Rob’s Review: Lee Daniels’ The Butler

Lee Daniels' The Butler on
Letter Grade:

The Good:

Excellent performances from Whitaker and Oyelowo
Works as a father-son drama

The Bad:

Presidents universally miscast.
Plays fast and loose with actual history

Cast & Crew:

Director: Lee Daniels
Writer: Danny Strong
Stars: Forest Whitaker, Oprah Winfrey,David Oyelowo, Terrence Howard, Cuba Gooding Jr., Lenny Kravitz, Robin Williams, John Cusack, James Marsden, Minka Kelly, Liev Schreiber, Alan Rickman, Jane Fonda

Rated PG-13 for some violence and disturbing images, language, sexual material, thematic elements and smoking

Lee Daniels’ The Butler gets off to a kind of rapey and murdery start.  Forrest Whitaker’s Cecil Gaines grows up in the south, and when his mother is raped and his father is murdered by their employer, the matriarch of the employing family moves young Cecil into the house to be a servant. Cecil knows this won’t end well, so after some training he runs off and finds employment at a hotel, where he begins to learn the fine art of buttling. Eventually he moves to Washington D.C. where he begins working at a fine hotel, and eventually he is discovered and offered a job at the White House, where he serves every President from Eisenhower to Reagan.

 The Butler on

The film gives us little glimpses of (most of) these presidents (they skip right over Ford and Carter), mostly looking at Civil Rights in that era, contrasting civil rights discussions in the White House with the experience of Gaines’ son, a Freedom Rider in the South. The meat of the movie is in Gaines’ relationship with his son and the rest of his family, but these little peeks inside the White House do a pretty good job of humanizing the Presidents, even if they can’t do any one of them justice.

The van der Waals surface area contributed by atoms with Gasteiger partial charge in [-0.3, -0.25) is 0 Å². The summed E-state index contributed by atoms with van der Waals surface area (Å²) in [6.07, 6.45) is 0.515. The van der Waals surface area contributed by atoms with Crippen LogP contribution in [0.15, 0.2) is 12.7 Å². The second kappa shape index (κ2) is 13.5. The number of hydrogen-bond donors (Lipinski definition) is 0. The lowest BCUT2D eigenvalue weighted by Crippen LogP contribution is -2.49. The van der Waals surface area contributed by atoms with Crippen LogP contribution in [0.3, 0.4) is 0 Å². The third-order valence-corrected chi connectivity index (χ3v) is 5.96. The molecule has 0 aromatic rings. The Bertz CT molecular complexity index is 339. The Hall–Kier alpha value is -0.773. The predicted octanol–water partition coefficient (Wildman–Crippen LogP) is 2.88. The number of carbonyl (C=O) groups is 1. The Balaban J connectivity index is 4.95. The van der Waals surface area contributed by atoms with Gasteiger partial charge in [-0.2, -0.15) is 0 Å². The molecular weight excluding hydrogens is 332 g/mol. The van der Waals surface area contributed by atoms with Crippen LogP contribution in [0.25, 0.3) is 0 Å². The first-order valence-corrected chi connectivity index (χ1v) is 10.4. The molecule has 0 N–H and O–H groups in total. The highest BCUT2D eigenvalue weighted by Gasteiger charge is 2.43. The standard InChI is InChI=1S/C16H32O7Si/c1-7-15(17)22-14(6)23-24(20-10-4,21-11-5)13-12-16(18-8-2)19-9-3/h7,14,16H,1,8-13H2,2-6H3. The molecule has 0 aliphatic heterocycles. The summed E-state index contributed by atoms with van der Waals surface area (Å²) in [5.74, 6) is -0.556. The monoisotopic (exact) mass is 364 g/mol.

The presidents are pretty much universally miscast, the filmmakers seeming to care more about having actors you’d recognize more than actors who would actually make you think they ARE that president. The makeup on them is generally good though, and it’s exceptional on Forrest Whitaker himself. You see Gaines over the majority of his life and Whitaker always looks the part.

 The Butler on

Oprah is good as Gaines’ wife, but the real standout of the supporting cast is David Oyewolo as Gaines’ son Louis. He’s really almost a co-lead as he grows up in the midst of the civil rights movement, going away to college to be in the civil rights movement, becomes a Freedom Rider, travels with Dr. King, becomes a Black Panther and comes back to the mainstream. Louis goes through a huge arc, and Oyewolo makes it all believable.

There will be Oscar nominations to come out of this film, and it’s an important story, if not a terribly historically accurate one. It’s “inspired” by the story of a real butler at the White House, but the parts of the narrative that work the best definitely came from the mind of Danny Strong. And I can’t fault the film for that, because they ARE the parts that work the best. Those who are getting upset about “President X didn’t really think that” or “the real Butler didn’t have a son in Vietnam” are missing the real point of the movie (though so are any who might go the other direction, putting too much faith in its accuracy).  It doesn’t gel perfectly, and this isn’t really the story of the Butler who worked at the White House forever, it’s the story of a father and a son during the civil rights movement, and as that alone it works.

Rob Bernard (108 Posts)

Rob is the Founder, Editor-in-Chief, and Techie of Cinedraft. He hated Million Dollar Baby. And is really excited about the Ender's Game movie. More About Me